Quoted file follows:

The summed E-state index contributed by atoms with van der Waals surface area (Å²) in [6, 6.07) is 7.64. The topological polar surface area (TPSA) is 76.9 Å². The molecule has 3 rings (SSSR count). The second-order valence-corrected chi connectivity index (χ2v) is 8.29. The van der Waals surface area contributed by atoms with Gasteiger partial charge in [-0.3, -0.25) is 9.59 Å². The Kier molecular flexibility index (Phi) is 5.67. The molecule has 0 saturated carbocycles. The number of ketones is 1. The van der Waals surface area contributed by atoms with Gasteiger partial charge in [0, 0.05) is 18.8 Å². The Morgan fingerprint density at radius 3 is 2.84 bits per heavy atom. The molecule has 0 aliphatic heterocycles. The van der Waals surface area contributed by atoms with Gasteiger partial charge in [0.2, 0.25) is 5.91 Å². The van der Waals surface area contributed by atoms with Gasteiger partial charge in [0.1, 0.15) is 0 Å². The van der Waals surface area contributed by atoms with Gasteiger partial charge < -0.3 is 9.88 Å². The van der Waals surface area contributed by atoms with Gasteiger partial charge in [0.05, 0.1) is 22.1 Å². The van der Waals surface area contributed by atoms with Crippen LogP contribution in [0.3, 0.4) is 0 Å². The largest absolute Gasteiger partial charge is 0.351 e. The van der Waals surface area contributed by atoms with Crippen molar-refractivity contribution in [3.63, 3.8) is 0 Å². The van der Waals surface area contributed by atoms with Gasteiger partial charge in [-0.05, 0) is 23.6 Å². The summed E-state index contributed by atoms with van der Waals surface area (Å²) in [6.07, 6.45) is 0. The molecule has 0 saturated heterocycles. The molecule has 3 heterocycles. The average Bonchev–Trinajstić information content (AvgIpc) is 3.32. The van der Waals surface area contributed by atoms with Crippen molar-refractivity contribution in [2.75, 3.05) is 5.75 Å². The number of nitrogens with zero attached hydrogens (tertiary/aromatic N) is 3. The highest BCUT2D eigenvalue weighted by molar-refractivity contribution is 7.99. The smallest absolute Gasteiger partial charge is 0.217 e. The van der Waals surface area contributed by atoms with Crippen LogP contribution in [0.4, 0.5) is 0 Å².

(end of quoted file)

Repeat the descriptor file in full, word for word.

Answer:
The summed E-state index contributed by atoms with van der Waals surface area (Å²) in [6, 6.07) is 7.64. The topological polar surface area (TPSA) is 76.9 Å². The molecule has 3 rings (SSSR count). The second-order valence-corrected chi connectivity index (χ2v) is 8.29. The van der Waals surface area contributed by atoms with Gasteiger partial charge in [-0.3, -0.25) is 9.59 Å². The Kier molecular flexibility index (Phi) is 5.67. The molecule has 0 saturated carbocycles. The number of ketones is 1. The van der Waals surface area contributed by atoms with Gasteiger partial charge in [0, 0.05) is 18.8 Å². The Morgan fingerprint density at radius 3 is 2.84 bits per heavy atom. The molecule has 0 aliphatic heterocycles. The van der Waals surface area contributed by atoms with Gasteiger partial charge in [0.2, 0.25) is 5.91 Å². The van der Waals surface area contributed by atoms with Gasteiger partial charge in [0.1, 0.15) is 0 Å². The van der Waals surface area contributed by atoms with Gasteiger partial charge < -0.3 is 9.88 Å². The van der Waals surface area contributed by atoms with Gasteiger partial charge in [0.05, 0.1) is 22.1 Å². The van der Waals surface area contributed by atoms with Crippen LogP contribution in [0.3, 0.4) is 0 Å². The largest absolute Gasteiger partial charge is 0.351 e. The van der Waals surface area contributed by atoms with Crippen molar-refractivity contribution in [3.63, 3.8) is 0 Å². The van der Waals surface area contributed by atoms with Gasteiger partial charge in [-0.05, 0) is 23.6 Å². The summed E-state index contributed by atoms with van der Waals surface area (Å²) in [6.07, 6.45) is 0. The molecule has 0 saturated heterocycles. The molecule has 3 heterocycles. The average Bonchev–Trinajstić information content (AvgIpc) is 3.32. The van der Waals surface area contributed by atoms with Crippen molar-refractivity contribution in [2.75, 3.05) is 5.75 Å². The number of nitrogens with zero attached hydrogens (tertiary/aromatic N) is 3. The highest BCUT2D eigenvalue weighted by molar-refractivity contribution is 7.99. The smallest absolute Gasteiger partial charge is 0.217 e. The van der Waals surface area contributed by atoms with Crippen LogP contribution in [0.4, 0.5) is 0 Å².